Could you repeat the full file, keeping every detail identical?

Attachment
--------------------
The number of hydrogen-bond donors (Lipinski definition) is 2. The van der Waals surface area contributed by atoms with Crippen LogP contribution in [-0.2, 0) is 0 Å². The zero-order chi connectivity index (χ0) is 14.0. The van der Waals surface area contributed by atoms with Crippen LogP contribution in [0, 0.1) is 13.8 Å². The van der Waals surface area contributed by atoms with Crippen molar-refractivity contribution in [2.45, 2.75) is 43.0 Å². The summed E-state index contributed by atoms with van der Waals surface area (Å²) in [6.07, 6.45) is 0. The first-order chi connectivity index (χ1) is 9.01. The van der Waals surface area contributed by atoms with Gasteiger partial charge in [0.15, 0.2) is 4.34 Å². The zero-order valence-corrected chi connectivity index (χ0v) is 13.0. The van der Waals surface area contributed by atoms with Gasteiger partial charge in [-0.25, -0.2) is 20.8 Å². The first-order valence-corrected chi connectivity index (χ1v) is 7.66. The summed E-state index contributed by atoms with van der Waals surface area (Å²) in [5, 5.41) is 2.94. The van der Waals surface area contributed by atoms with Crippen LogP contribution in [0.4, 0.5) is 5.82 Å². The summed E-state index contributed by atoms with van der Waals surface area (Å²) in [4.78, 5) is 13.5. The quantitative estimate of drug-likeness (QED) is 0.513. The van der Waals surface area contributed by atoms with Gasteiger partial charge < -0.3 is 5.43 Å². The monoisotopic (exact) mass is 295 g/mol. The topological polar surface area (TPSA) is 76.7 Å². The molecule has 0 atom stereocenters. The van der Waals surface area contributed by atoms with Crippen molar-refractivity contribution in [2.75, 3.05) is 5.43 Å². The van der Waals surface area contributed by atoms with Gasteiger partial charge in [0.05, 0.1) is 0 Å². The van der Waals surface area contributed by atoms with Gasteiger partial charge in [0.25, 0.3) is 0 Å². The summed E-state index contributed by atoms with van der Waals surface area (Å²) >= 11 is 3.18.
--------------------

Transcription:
The number of hydrogen-bond donors (Lipinski definition) is 2. The van der Waals surface area contributed by atoms with Crippen LogP contribution in [-0.2, 0) is 0 Å². The zero-order chi connectivity index (χ0) is 14.0. The van der Waals surface area contributed by atoms with Crippen LogP contribution in [0, 0.1) is 13.8 Å². The van der Waals surface area contributed by atoms with Crippen molar-refractivity contribution in [2.45, 2.75) is 43.0 Å². The summed E-state index contributed by atoms with van der Waals surface area (Å²) in [6.07, 6.45) is 0. The first-order chi connectivity index (χ1) is 9.01. The van der Waals surface area contributed by atoms with Gasteiger partial charge in [0.15, 0.2) is 4.34 Å². The zero-order valence-corrected chi connectivity index (χ0v) is 13.0. The van der Waals surface area contributed by atoms with Gasteiger partial charge in [-0.25, -0.2) is 20.8 Å². The first-order valence-corrected chi connectivity index (χ1v) is 7.66. The summed E-state index contributed by atoms with van der Waals surface area (Å²) in [5, 5.41) is 2.94. The van der Waals surface area contributed by atoms with Crippen LogP contribution in [0.4, 0.5) is 5.82 Å². The summed E-state index contributed by atoms with van der Waals surface area (Å²) in [4.78, 5) is 13.5. The quantitative estimate of drug-likeness (QED) is 0.513. The van der Waals surface area contributed by atoms with Gasteiger partial charge < -0.3 is 5.43 Å². The monoisotopic (exact) mass is 295 g/mol. The topological polar surface area (TPSA) is 76.7 Å². The molecule has 0 atom stereocenters. The van der Waals surface area contributed by atoms with Crippen molar-refractivity contribution in [2.75, 3.05) is 5.43 Å². The van der Waals surface area contributed by atoms with Gasteiger partial charge in [0.05, 0.1) is 0 Å². The van der Waals surface area contributed by atoms with Gasteiger partial charge in [0.25, 0.3) is 0 Å². The summed E-state index contributed by atoms with van der Waals surface area (Å²) >= 11 is 3.18.